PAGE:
Expressionism and the crisis of subjectivity

Gaiger, Jason (2004). Expressionism and the crisis of subjectivity. In: Edwards, Stephen and Wood, Paul eds. Art and the Avant-Gardes. London: Yale University Press, pp. 13–61.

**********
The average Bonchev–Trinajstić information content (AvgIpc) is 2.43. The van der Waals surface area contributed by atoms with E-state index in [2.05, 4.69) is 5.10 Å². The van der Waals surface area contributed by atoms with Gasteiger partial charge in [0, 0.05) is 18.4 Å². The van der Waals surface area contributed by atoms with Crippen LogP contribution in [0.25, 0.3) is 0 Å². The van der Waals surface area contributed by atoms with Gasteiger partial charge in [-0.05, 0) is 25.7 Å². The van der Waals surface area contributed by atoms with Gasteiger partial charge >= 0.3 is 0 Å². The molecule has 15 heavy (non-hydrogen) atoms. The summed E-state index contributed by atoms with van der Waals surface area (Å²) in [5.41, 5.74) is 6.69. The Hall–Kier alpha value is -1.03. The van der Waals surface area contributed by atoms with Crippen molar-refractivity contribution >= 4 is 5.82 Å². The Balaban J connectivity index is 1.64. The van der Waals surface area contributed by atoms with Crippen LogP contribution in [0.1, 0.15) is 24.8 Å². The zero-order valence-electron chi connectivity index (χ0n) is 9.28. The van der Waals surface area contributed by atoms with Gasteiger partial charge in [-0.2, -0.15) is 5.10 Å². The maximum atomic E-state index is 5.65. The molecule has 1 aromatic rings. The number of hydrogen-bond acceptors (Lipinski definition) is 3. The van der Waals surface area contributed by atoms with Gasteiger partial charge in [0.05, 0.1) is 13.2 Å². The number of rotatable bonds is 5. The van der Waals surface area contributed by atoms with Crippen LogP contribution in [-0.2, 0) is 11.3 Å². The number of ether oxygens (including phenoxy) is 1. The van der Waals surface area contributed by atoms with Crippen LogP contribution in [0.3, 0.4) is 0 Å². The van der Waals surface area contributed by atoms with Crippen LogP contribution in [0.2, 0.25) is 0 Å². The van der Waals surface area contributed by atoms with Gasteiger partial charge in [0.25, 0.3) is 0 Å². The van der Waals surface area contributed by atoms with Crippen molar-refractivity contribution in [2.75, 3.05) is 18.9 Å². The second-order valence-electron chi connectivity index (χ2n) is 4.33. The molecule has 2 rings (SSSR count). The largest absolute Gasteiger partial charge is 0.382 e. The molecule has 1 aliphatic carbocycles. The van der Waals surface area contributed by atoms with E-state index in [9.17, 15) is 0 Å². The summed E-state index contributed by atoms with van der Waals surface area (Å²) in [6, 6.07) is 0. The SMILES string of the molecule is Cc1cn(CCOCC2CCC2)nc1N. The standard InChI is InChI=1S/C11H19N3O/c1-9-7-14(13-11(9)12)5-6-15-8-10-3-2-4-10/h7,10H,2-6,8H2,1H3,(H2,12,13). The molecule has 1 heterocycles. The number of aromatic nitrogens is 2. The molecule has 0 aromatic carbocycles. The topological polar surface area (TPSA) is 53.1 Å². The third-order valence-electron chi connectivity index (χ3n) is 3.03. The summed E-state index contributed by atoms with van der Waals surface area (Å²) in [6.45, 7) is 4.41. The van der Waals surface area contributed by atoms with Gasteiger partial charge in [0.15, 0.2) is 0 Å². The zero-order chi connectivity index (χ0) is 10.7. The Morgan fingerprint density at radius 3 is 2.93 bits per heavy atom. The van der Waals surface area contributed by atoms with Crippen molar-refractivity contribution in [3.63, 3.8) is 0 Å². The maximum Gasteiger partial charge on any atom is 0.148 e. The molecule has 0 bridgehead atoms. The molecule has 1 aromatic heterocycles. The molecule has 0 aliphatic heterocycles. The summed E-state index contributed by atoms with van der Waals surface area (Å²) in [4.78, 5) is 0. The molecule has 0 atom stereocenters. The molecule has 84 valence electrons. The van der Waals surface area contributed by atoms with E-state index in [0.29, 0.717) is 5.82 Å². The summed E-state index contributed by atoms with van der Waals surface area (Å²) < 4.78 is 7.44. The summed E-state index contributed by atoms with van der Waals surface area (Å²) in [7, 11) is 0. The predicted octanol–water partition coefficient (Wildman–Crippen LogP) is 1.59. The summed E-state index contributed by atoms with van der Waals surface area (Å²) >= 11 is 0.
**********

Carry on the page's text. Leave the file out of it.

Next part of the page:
This chapter explores some of the issues and debates relating to what has come to be termed "Expressionist" art in the period from 1905 to the outbreak of the First World War. It will concentrate on the work of three groups of artists: the Brücke ("Bridge") in Dresden, the Fauves ("Wild Beasts") in France and the Blauer Reiter ("Blue Rider") in Munich. However, it will also be concerned more generally with what is meant by "expression" in art and with the significance that artists and critics have attached to this word. Although the art of all periods and places can be considered in terms of its expressive qualities, the use of the label "Expressionism" suggests a heightened or exclusive emphasis on art's expressive dimension, whether this is by the artists themselves or by viewers and critics. I shall ask why this dimension of art came to be given such prominence at this time and consider how effective the visual arts can be as a medium for communicating feelings and emotions. Many of the artists now classified as Expressionist rejected the imitation of nature as art's primary goal, employing brilliant colour and visual distoritions in order to communicate their responses to the world around them. A pronounced anti-naturalistic tendency was thus combined with technical radicalism and a stress on authenticity of feeling and expression. Members of the Brücke and the Blauer Reiter also sought to establish a new relationship with the viewing public, developing innovative strategies for circulating and displaying their work.

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